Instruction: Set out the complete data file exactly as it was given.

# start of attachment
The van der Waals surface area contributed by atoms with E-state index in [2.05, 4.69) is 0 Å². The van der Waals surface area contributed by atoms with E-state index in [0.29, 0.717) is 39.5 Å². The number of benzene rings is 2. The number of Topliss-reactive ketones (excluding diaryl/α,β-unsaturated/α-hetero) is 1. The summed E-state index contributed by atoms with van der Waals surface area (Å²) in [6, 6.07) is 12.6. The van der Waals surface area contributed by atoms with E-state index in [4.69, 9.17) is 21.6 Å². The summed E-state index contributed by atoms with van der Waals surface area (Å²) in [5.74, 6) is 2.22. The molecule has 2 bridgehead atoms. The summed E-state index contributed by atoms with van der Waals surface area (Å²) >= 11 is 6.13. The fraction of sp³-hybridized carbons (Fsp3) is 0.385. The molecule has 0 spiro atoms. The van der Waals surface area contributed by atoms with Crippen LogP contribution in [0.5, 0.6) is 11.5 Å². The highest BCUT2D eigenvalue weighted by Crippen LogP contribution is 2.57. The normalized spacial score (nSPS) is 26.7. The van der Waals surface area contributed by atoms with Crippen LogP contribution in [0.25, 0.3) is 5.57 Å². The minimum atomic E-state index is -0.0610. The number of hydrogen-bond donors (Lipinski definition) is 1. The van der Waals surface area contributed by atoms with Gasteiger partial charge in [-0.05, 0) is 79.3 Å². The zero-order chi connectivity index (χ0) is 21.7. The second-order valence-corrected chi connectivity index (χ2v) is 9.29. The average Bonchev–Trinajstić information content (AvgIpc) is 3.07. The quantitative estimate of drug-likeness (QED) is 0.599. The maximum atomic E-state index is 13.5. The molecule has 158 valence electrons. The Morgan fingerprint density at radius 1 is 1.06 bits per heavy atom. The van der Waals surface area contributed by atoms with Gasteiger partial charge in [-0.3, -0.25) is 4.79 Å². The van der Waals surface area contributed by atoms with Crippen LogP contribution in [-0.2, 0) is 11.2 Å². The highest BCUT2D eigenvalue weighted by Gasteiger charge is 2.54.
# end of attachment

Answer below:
The van der Waals surface area contributed by atoms with E-state index in [2.05, 4.69) is 0 Å². The van der Waals surface area contributed by atoms with E-state index in [0.29, 0.717) is 39.5 Å². The number of benzene rings is 2. The number of Topliss-reactive ketones (excluding diaryl/α,β-unsaturated/α-hetero) is 1. The summed E-state index contributed by atoms with van der Waals surface area (Å²) in [6, 6.07) is 12.6. The van der Waals surface area contributed by atoms with E-state index in [4.69, 9.17) is 21.6 Å². The summed E-state index contributed by atoms with van der Waals surface area (Å²) in [5.74, 6) is 2.22. The molecule has 2 bridgehead atoms. The summed E-state index contributed by atoms with van der Waals surface area (Å²) >= 11 is 6.13. The fraction of sp³-hybridized carbons (Fsp3) is 0.385. The molecule has 0 spiro atoms. The van der Waals surface area contributed by atoms with Crippen LogP contribution in [0.5, 0.6) is 11.5 Å². The highest BCUT2D eigenvalue weighted by Crippen LogP contribution is 2.57. The normalized spacial score (nSPS) is 26.7. The van der Waals surface area contributed by atoms with Crippen LogP contribution in [0.25, 0.3) is 5.57 Å². The minimum atomic E-state index is -0.0610. The number of hydrogen-bond donors (Lipinski definition) is 1. The van der Waals surface area contributed by atoms with Gasteiger partial charge in [-0.05, 0) is 79.3 Å². The zero-order chi connectivity index (χ0) is 21.7. The second-order valence-corrected chi connectivity index (χ2v) is 9.29. The average Bonchev–Trinajstić information content (AvgIpc) is 3.07. The quantitative estimate of drug-likeness (QED) is 0.599. The maximum atomic E-state index is 13.5. The molecule has 158 valence electrons. The Morgan fingerprint density at radius 1 is 1.06 bits per heavy atom. The van der Waals surface area contributed by atoms with Gasteiger partial charge in [-0.3, -0.25) is 4.79 Å². The van der Waals surface area contributed by atoms with Crippen LogP contribution in [-0.2, 0) is 11.2 Å². The highest BCUT2D eigenvalue weighted by Gasteiger charge is 2.54.